Here’s why Nick Griffin’s appearance on the BBC’s Question Time show sparked outrage in the UK
Nearly eight million Britons, half the country’s TV audience, watched the BBC’s Question Time show live last week. It had a panel of political heavyweights and an angry audience ranged against a single man and his dream of a ‘Whites only’ country. The man was Nick Griffin of the British National Party (BNP), the far-right formation against the ‘browning’ of Britain through ‘unchecked immigration’. In recent years, the party has found more electoral support than proponents of a multicultural Britain can bear; apart from 56 local councillors and a London Assembly seat, it boasts of two European Parliament members.
The next general election might see the BNP enter the hallowed House of Commons, and it is this possibility that drew the TV show all those eyeballs. In doing so, Britain’s public broadcaster triggered off a furore. Its very decision to invite Griffin to the show turned many apoplectic with rage, with serving cabinet member and Welsh secretary Peter Hain leading the protests. “The BBC should be ashamed of single-handedly doing a racist, fascist party the biggest favour in its grubby history,” he said. “Our Black, Muslim and Jewish citizens will sleep much less easily now that the BBC has legitimised the BNP by treating its racist poison as the views of just another mainstream political party when it is so uniquely evil and dangerous.”
The broadcaster did not relent. Mark Byford, its deputy director general, said: “It’s much more important for the BBC to be seen to be demonstrably fair and to be upholding the democratic rights of a party that’s allowed to stand, that has got that level of support, to then be scrutinised by the British public that own the BBC.” Incidentally, in 2003, the BBC had disallowed a BNP spokesperson from appearing on Question Time in Burnley in Lancashire—then considered a BNP stronghold with three councillors and 10,000 votes. The BBC argued then that local councillors are not usually among the political panellists, who are typically parliamentarians. This time round, the BNP did meet the criterion, thanks to its European MPs.
Prime Minister Gordon Brown, keen not to be accused of muzzling any voices, observed just before the show: “I believe we have got a duty to expose the BNP for [their] racist and sectarian politics… In a recession, people are tempted to vote against their traditional voting patterns like voting Labour, which we regret.” Asking Justice Secretary Jack Straw to debate Griffin on TV, he said, “I hope that the exposure of the BNP will make people see what they are really like.” The Conservative party was represented by the no-nonsense Baroness Sayeeda Hussain Warsi, a peer and shadow communities minister.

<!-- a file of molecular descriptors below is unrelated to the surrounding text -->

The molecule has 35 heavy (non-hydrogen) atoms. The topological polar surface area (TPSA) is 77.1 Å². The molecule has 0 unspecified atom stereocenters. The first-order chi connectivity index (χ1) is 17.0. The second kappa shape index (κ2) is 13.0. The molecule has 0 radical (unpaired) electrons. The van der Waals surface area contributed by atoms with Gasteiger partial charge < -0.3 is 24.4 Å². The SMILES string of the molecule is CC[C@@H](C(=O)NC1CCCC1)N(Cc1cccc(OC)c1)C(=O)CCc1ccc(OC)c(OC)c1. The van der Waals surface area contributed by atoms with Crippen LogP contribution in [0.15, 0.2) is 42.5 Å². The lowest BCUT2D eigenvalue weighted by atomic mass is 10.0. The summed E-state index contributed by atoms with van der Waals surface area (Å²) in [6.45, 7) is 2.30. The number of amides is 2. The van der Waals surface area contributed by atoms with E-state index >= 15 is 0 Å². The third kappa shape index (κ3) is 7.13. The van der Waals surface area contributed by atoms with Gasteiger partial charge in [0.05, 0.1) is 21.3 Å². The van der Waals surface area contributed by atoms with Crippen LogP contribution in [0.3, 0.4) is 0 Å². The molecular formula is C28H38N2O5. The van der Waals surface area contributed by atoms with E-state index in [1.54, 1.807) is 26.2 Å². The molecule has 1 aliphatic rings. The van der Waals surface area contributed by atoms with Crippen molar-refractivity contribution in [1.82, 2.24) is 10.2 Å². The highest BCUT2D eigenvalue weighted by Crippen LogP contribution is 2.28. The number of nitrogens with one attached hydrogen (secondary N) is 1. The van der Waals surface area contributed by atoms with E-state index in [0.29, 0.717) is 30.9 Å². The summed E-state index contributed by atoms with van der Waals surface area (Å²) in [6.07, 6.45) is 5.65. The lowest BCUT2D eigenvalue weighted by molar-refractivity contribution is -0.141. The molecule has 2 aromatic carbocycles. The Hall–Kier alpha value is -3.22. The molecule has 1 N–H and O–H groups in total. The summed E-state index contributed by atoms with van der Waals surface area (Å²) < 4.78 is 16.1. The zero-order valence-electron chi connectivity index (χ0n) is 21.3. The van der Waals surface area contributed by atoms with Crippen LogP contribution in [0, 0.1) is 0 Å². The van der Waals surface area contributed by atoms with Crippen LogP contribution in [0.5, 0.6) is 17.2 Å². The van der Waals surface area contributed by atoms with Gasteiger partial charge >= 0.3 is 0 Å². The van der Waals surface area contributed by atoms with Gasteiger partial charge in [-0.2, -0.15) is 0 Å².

Unconvinced, anti-racism groups staged protests outside the BBC studios, and police had a tough time sneaking Griffin inside through a side gate. Anti-Racism Network’s Barbara Muldoon, who took part in a protest in Belfast, said: “He isn’t like any other politician, he is the leader of a fascist party whose views are absolutely abhorrent.”
With the air thus charged, the live show began. “Given that the need for the Second World War was fuelled by the need to disarm oppressive and racist regimes, is it fair that the BNP has hijacked Churchill as its own?” asked a White male in the audience. Replied Nick Griffin, “He would be with the BNP because of what he said about mass immigration into this country and for the fact that in his younger days, he was extremely critical of the dangers of fundamentalist Islam in a way which would now be described as Islamophobic. The effort of the first and second World Wars was designed to preserve British sovereignty and British freedom which Jack Straw’s government is giving away lock, stock and barrel to the European Union, and to prevent this country being invaded by foreigners.”